Several days ago, I was gazing at the Universal Install Script comic by Randall Munroe, wondering if he may not have solved all the world’s problems, save for the usual famine, war, poverty, education, corruption, and so on. But there’s a certain appeal to having THE one script to rule them all, and in BASH-ness bind them. Yes, I was bored, so I thought, let’s try it out.
This is going to be my attempt to run the Universal Install Script (UIS), not to be confused with the Unwarranted Self-Importance Syndrome, an affliction of many an Internet user, and then modify the script so it works smoothly, elegantly and without errors. Safely too. Let us.
The original (sin)
As conceived by Randall Munroe, UIS is a series of commands, executed one after another, invoking a bunch of package managers and other associated tools, all in order to help you install whatever is the first argument of your script. Hence $1. In the tooltip, he recommends using the -y flag and redirecting errors to /dev/null to minimize noise. I can agree with the latter, but answering Yes blindly to a whole bunch of system commands is probably not a task for the fainthearted. Oh yes, in the best fashion of those sub-100-IQ TV shows, don’t do this at home!
I decided to use the script without modifications, only addition the STDERR redirection. To wit:
#!/bin/bash pip install "$1" 2>/dev/null easy_install "$1" 2>/dev/null brew install "$1" 2>/dev/null npm install "$1" 2>/dev/null yum install "$1" 2>/dev/null dnf install "$1" 2>/dev/null docker run "$1" 2>/dev/null pkg install "$1" 2>/dev/null apt-get install "$1" 2>/dev/null steamcmd +app_update "$1" validate 2>/dev/null git clone https://github.com/"$1"/"$1" $1 2>/dev/null cd "$1"; ./configure; make; make install 2>/dev/null curl "$1" | bash 2>/dev/null exit 0
You old git!
I started by running the tool as a non-root user. Most of the commands fail, which is fine. The git pull will definitely work, and it will prompt you for your user name and password in an interactive fashion. Failing that, you will be able to provide the username/password on the command line.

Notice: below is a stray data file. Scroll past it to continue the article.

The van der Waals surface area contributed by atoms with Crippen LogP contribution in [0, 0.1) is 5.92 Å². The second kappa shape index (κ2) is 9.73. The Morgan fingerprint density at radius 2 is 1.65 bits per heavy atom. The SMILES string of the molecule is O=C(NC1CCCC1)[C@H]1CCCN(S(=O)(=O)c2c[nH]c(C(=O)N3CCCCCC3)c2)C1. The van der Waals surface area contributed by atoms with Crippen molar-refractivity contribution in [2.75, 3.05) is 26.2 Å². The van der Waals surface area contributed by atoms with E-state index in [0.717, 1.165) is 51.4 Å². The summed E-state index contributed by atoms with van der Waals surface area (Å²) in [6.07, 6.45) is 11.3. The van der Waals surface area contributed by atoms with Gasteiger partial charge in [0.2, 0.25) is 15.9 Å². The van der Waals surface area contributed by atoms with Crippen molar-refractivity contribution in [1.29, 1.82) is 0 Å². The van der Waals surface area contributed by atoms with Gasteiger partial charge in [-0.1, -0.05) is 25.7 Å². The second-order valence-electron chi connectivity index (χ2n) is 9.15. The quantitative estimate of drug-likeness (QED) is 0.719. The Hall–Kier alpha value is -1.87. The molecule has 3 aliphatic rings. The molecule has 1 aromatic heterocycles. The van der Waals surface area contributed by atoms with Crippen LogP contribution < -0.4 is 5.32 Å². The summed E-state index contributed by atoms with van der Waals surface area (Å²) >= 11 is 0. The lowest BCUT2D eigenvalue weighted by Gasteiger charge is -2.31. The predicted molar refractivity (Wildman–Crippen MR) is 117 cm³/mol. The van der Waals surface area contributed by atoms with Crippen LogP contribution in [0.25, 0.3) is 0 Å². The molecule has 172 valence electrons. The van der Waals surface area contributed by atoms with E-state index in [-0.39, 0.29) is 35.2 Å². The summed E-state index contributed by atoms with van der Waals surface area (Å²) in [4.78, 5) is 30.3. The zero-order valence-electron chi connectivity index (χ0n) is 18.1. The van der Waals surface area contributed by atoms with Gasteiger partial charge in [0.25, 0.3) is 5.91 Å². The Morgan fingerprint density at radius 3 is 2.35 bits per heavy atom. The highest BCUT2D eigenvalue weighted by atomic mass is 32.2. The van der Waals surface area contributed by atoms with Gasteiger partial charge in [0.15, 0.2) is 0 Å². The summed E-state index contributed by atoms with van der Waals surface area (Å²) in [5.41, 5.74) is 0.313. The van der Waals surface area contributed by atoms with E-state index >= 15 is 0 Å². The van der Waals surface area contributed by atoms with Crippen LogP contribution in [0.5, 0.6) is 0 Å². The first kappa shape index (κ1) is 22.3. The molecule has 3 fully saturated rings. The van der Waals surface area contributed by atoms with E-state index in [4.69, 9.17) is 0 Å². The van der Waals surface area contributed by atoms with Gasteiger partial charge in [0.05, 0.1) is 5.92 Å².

But it sure is distracting, and having a window prompt pop up is sort of a big flaw in the UIS logic. So I decided to comment out the git command.
#git clone https://github.com/"$1"/"$1" $1 2>/dev/null
My next obstacle was the cd shell builtin and the attempt to compile. If the directory does not exist, then you will be seeing a lot of noise on the command line, and again, this is not something we want. So I decided to add a little bit of sanity check logic — I know, it defeats the purpose of what UIS stands for, but it helps get a cleaner output.
[ -d "$1" ] && bash -c 'cd "$1" ./configure; make; make install 2>/dev/null'
Now, the script was ready to run — as sudo. This is the tricky bit, but not really. However, there’s quite a bit of activity happening, much more so than our first attempt. This is why I chose not to background the commands, as they have different run times and prompts, and it actually makes sense to serialize them and be able to see what they are doing.
I started with VLC, and encountered some package conflicts, although they had nothing to do with the script per se. Then I tried Transmission and it installed just fine. After a few more attempts and some extra games, I was convinced that UIS was working well and causing no harm.
I did have some unwanted extras, but that’s fine. After all, the purpose of the UIS is to solve all problems for us, and the price we have to pay is having some extra packages on your hard disk. I couldn’t find any other obvious caveats.
This is what it sounds like when doves cry:
#!/bin/bash pip install "$1" 2>/dev/null easy_install "$1" 2>/dev/null brew install "$1" 2>/dev/null npm install "$1" 2>/dev/null yum install "$1" 2>/dev/null dnf install "$1" 2>/dev/null docker run "$1" 2>/dev/null pkg install "$1" 2>/dev/null apt-get install "$1" 2>/dev/null steamcmd +app_update "$1" validate 2>/dev/null #git clone https://github.com/"$1"/"$1" $1 2>/dev/null [ -d "$1" ] && bash -c 'cd "$1" ./configure; make; make install 2>/dev/null' curl "$1" | bash 2>/dev/null exit 0
UIS is an interesting little thing, and the most interesting thing about it is that it works. I am sure lots of you have already created various wrapper scripts for yourself, things to speed up system updates or maintenance. Essentially, apart from the obvious fun intent embedded in its lines of text, UIS delivers a decent experience wherever you go. In other words, it’s a portable system updater. It aligns with my vision of Linux professionalism, and the use of meta, human-readable packages to deliver content to users.
Now, if you really want to have a truly robust and seamless experience, you will need to start adding lots of sanity checks, including checking for the installation path for package managers themselves, and then installing them if necessary, fixing broken indexes, cleaning and pruning and refreshing repo data, and other cool things. And then you realize you’re inventing a package manager of your own. Perhaps you should. ‘Tis the thin line of the wedge, but that’s how it starts. UIS for president.
On an ever so slightly more serious note, you might want to try this on a non-production system, and then evolve the script as you see fit. Perhaps you could create update scripts (UUS), or maybe search scripts (USS), or even removal scripts (URS). And then, you can … Damn, we’re reinventing Linux. Stop, just stop. Enjoy your escapades, fellas.